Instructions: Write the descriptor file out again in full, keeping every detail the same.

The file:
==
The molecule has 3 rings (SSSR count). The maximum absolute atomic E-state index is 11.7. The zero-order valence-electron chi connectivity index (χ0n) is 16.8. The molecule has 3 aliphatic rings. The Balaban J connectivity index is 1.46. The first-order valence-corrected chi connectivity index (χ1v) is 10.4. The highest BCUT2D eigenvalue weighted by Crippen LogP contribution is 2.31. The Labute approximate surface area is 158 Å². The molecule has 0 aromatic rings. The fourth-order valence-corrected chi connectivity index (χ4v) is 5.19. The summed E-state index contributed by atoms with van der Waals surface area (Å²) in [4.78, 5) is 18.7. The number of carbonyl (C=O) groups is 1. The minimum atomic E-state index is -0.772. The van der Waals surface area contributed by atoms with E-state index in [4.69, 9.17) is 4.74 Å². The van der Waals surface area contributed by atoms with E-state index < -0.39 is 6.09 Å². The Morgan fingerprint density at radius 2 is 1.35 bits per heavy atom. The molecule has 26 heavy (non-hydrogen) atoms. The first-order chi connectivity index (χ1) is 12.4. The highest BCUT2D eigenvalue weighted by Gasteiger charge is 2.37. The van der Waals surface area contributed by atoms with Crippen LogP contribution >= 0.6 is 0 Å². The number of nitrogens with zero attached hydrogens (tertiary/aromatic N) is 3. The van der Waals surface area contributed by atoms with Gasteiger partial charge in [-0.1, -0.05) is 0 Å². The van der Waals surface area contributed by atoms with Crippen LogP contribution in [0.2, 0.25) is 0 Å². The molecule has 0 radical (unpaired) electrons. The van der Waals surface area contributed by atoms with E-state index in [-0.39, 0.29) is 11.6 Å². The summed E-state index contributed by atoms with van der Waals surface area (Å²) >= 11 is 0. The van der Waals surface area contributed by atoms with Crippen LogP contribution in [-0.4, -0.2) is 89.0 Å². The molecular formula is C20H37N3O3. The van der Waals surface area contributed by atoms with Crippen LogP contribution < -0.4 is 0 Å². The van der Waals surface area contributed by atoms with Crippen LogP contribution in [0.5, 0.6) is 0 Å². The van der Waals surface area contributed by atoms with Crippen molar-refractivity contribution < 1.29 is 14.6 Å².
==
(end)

The molecule has 3 rings (SSSR count). The maximum absolute atomic E-state index is 11.7. The zero-order valence-electron chi connectivity index (χ0n) is 16.8. The molecule has 3 aliphatic rings. The Balaban J connectivity index is 1.46. The first-order valence-corrected chi connectivity index (χ1v) is 10.4. The highest BCUT2D eigenvalue weighted by Crippen LogP contribution is 2.31. The Labute approximate surface area is 158 Å². The molecule has 0 aromatic rings. The fourth-order valence-corrected chi connectivity index (χ4v) is 5.19. The summed E-state index contributed by atoms with van der Waals surface area (Å²) in [4.78, 5) is 18.7. The number of carbonyl (C=O) groups is 1. The minimum atomic E-state index is -0.772. The van der Waals surface area contributed by atoms with E-state index in [4.69, 9.17) is 4.74 Å². The van der Waals surface area contributed by atoms with E-state index < -0.39 is 6.09 Å². The Morgan fingerprint density at radius 2 is 1.35 bits per heavy atom. The molecule has 26 heavy (non-hydrogen) atoms. The first-order chi connectivity index (χ1) is 12.4. The highest BCUT2D eigenvalue weighted by Gasteiger charge is 2.37. The van der Waals surface area contributed by atoms with Crippen LogP contribution >= 0.6 is 0 Å². The number of nitrogens with zero attached hydrogens (tertiary/aromatic N) is 3. The van der Waals surface area contributed by atoms with Gasteiger partial charge in [-0.1, -0.05) is 0 Å². The van der Waals surface area contributed by atoms with Crippen LogP contribution in [0.2, 0.25) is 0 Å². The molecule has 0 radical (unpaired) electrons. The van der Waals surface area contributed by atoms with E-state index in [-0.39, 0.29) is 11.6 Å². The summed E-state index contributed by atoms with van der Waals surface area (Å²) >= 11 is 0. The van der Waals surface area contributed by atoms with Crippen LogP contribution in [-0.4, -0.2) is 89.0 Å². The molecular formula is C20H37N3O3. The van der Waals surface area contributed by atoms with Crippen LogP contribution < -0.4 is 0 Å². The van der Waals surface area contributed by atoms with Crippen LogP contribution in [0.5, 0.6) is 0 Å². The van der Waals surface area contributed by atoms with Crippen molar-refractivity contribution < 1.29 is 14.6 Å².